F/A-18F Super Hornet Firing New AMRAAM Missile Over California Looks Majestic

In December last year, a new variant of the Advanced Medium-Range Air-to-Air Missile (AMRAAM) was fired for the first time. Five months later, in May 2021, the second test firing was conducted as the team behind the missile moves to validate its potential further.
F/A-18F Super Hornet firing AIM?120D-3 missile 1 photo
Photo: U.S. Navy
The AMRAAM missile, also known as AIM-120, was first fired in 1991. It has been created as a beyond-visual-range air-to-air missile capable of operating regardless of the weather. This fire-and-forget weapon was used in combat in several hot areas worldwide. Still, given how the world is not getting nearly as many dog fights as it once used to, it is credited with just under 20 kills of enemy aircraft since its introduction. At least that we know of…

The American military is planning to sometime replace the AIM-120, but it will squeeze some more life out of it until that time comes. And it will do so by fielding a more modern variant called AIM-120D-3. That’s the missile that was fired twice in test runs during these past few months.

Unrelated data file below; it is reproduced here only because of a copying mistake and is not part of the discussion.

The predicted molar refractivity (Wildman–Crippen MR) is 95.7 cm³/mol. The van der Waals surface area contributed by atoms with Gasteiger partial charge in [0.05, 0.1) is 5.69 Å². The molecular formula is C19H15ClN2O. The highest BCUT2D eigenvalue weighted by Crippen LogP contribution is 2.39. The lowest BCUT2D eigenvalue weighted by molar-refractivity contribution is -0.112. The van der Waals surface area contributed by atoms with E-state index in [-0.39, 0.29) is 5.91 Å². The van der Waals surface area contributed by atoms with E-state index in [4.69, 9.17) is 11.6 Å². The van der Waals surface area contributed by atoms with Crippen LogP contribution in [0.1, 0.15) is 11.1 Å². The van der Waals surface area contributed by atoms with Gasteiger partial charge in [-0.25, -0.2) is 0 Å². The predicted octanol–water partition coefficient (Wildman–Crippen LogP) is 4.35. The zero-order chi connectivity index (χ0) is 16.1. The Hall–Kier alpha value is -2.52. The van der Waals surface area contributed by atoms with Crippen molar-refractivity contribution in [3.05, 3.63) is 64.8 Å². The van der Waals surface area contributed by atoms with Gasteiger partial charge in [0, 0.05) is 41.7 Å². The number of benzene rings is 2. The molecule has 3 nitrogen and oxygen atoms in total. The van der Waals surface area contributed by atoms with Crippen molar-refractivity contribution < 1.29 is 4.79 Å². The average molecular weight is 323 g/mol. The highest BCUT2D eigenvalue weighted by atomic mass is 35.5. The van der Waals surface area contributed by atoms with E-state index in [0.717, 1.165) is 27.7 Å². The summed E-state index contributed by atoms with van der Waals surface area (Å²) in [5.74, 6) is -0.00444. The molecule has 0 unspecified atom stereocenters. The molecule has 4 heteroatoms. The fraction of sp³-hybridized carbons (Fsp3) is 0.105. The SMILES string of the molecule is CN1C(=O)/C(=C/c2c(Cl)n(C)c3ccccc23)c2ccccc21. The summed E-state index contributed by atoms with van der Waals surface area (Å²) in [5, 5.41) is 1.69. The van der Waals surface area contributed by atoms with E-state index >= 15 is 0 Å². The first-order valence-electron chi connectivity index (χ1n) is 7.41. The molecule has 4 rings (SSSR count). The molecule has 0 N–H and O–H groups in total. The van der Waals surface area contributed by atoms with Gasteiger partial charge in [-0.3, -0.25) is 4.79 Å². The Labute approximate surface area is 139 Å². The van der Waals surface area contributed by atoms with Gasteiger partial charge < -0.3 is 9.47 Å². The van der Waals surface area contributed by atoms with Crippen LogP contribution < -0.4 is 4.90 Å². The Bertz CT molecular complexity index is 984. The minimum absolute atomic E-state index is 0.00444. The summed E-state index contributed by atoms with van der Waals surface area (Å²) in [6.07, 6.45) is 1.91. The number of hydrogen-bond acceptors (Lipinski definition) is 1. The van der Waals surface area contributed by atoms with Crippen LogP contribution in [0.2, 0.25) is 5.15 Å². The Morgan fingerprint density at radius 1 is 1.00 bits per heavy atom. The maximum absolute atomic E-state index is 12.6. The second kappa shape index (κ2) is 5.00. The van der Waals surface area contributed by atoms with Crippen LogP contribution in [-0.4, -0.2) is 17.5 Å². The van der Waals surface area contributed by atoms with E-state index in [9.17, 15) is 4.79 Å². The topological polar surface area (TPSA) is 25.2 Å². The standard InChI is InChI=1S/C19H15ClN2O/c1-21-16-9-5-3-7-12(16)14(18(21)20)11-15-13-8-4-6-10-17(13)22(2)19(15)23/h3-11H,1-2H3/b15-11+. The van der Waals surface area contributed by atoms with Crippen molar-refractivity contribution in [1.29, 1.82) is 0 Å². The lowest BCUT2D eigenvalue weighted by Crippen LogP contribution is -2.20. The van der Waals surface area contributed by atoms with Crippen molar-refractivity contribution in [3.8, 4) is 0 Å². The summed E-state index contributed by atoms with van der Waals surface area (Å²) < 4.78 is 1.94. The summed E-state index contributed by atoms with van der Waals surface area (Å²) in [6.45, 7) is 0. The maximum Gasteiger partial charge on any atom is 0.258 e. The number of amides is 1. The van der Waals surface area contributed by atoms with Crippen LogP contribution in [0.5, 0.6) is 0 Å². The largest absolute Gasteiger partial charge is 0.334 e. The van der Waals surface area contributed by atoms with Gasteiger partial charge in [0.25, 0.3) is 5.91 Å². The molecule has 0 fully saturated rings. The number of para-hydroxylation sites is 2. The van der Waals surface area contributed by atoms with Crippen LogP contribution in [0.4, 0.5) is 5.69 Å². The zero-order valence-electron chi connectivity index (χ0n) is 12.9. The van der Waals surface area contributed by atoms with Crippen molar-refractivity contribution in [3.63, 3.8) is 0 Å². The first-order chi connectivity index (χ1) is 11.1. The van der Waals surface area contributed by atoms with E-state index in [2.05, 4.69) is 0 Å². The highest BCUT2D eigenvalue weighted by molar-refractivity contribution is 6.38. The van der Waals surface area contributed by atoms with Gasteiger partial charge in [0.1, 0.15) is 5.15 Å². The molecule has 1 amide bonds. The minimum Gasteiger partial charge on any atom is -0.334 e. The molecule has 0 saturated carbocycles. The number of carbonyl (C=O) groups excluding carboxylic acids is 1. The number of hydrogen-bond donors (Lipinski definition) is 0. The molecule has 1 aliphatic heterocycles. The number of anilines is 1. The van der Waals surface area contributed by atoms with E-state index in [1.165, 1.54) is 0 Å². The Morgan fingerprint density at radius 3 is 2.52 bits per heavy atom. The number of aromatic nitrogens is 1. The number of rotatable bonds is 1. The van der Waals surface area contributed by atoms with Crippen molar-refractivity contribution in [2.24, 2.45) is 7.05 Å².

According to the U.S. Navy, the new variant comes with an improved guidance system. It was tested on May 13 over the Point Mugu Sea Test Range in California after being fired from the underside of an F/A-18F Super Hornet. According to the people overseeing the launch, the objectives of the mission were met.

More to the point, the military wanted to see if the missile’s safe separation autopilot works as it should, but also have a look at the weapon’s free-flight navigation toward its target. Sadly, there's no video of the test, for obvious reasons, but the image released by the U.S. Navy and attached above says all there is to say about it.

The plan is to have the new variant of the AMRAAM ready for deployment in 2023. It will have some big shoes to fill, as the present version sold over 14,000 units to both the American military and its allies.
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About the author: Daniel Patrascu
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Daniel loves writing (or so he claims), and he uses this skill to offer readers a "behind the scenes" look at the automotive industry. He also enjoys talking about space exploration and robots, because in his view the only way forward for humanity is away from this planet, in metal bodies.
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